Discharge printing bleaches out the fabric to the natural, base colour of the fabric. New methods of discharge printing allowed designers to print colours one on top of the other allowing more complex patterns to be produced more quickly.
Heat Moulded Dress, Pierre Cardin, 1968
One of the godfathers of fashion, Pierre Cardin, loved to experiment with advanced materials, including a fabric called Cardine which is a form of Dynal. The designer moulded and heat-pressed the lower half of the dress into angular, sculptured pyramids from one piece of seamless material. This dress has inspired sculpted, modern-day lookalikes worn by the likes of Lady Gaga.
Green twill dress, Prada, 2008
Marking the trend of merging social media and fashion, this green printed dress from Prada was accompanied by a cutting-edge animated video. Bloggers, video-bloggers and online personality have become of invaluable importance to the fashion industry. This footage revealed the landscape of today's fashion marketing, promotion and branding, making video and media as much the centre point of a fashion-campaign as the garments themselves.
An attractive woman graces our cover, kitted out with internet-enabled glasses, Google Glass. We were particularly pleased with the graphic design of this special issue, but I must admit that when the printed issue landed on my desk earlier this month I couldn't stop staring at the model's Google Glass; and not for the right reasons.
For a creative brand that brightens users weekdays with aesthetically-pleasing, time-themed displays featuring the likes of Picasso, Australia Day and the 150th anniversary of the London Underground, I can't comprehend how Google has got the appearance of their 'modern window on the world' so wrong. As someone who sported Deirdre Barlow glasses from the tender age of two to adolescence, trust me when I say I have the authority to say; they're ugly.
Unfortunately, this is the problem associated with most of the products evolving from the wearable devices market; no one would ever actually want to wear them. Google is only one in a list of device developers whose intuition in this area seems to have fallen by the wayside: for consumers to want to buy a product they need to want to wear it first, particularly if it is to be worn on the face.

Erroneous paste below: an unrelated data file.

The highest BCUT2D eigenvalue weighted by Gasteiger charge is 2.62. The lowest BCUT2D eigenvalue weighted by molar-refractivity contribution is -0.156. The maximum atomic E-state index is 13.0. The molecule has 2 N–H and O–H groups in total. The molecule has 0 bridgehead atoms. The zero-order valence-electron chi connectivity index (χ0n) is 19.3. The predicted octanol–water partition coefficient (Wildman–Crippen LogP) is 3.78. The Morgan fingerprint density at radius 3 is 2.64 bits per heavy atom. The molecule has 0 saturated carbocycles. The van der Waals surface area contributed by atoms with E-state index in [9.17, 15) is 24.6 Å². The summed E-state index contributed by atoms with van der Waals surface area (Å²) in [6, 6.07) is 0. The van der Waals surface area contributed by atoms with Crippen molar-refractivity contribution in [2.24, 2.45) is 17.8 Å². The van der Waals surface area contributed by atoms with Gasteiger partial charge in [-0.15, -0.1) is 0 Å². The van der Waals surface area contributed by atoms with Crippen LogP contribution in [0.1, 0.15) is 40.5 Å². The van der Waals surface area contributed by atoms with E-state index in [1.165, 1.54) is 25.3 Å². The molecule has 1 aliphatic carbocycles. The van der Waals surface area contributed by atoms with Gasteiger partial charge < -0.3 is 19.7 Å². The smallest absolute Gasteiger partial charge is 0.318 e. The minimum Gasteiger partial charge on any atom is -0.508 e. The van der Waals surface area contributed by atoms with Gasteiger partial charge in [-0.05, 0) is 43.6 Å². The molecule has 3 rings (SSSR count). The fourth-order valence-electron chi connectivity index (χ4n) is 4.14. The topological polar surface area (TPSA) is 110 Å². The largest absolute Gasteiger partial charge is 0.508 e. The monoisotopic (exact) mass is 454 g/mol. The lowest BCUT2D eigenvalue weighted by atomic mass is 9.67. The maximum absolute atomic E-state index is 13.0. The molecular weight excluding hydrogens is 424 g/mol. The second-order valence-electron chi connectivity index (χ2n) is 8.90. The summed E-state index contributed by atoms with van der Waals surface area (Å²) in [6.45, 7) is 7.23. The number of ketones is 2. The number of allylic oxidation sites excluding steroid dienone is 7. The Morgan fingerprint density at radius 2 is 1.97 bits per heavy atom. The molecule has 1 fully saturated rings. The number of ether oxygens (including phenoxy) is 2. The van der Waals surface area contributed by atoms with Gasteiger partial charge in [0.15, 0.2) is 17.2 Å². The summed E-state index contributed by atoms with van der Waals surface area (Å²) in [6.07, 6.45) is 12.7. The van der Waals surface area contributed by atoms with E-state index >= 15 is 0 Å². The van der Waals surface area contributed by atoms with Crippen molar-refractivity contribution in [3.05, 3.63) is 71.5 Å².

Margit Wennmachers, a partner at Andreessen Horowitz, one of Silicon Valley's most prominent venture capitals funders said, "We're very bullish on the idea of ubiquitous computing, which has been an idea our industry has had since the late 1980s. The essential idea is that computers will be everywhere - they'll be in your glasses, they'll be part of your clothing.
"We already see people bringing their smartphones with them everywhere and reaching for them first thing in the morning so we know people want a computer with them at all times - to help them figure what they need to do or where to go or how to get there or to learn more about the person they're about to meet with. Google Glass is just a less obtrusive, always there, always on extension of that same idea."
But he admits that technology embracing fashion has not had such a notable level of success as fashion embracing technology.
"I'm desperate for some fashion sensibility to enter tech. Over the last 20 years, I've looked at a lot of ugly stuff," said Wennmachers. "For the next wave of true merging of fashion and tech, we need more companies that have a culture that celebrates both, the technical and the design talent. You're already seeing this at companies like Jawbone, but we have a long way to go."
But there may be hope for Google Glass yet. Independent eyewear designer Warby Parker - creators of sophisticated, often vintage-look glasses - have reportedly been buttering Google up in an effort to collaborate on the next design stage of Google Glass. Hopefully the second wave will look less like the safety goggles favoured by school science labs.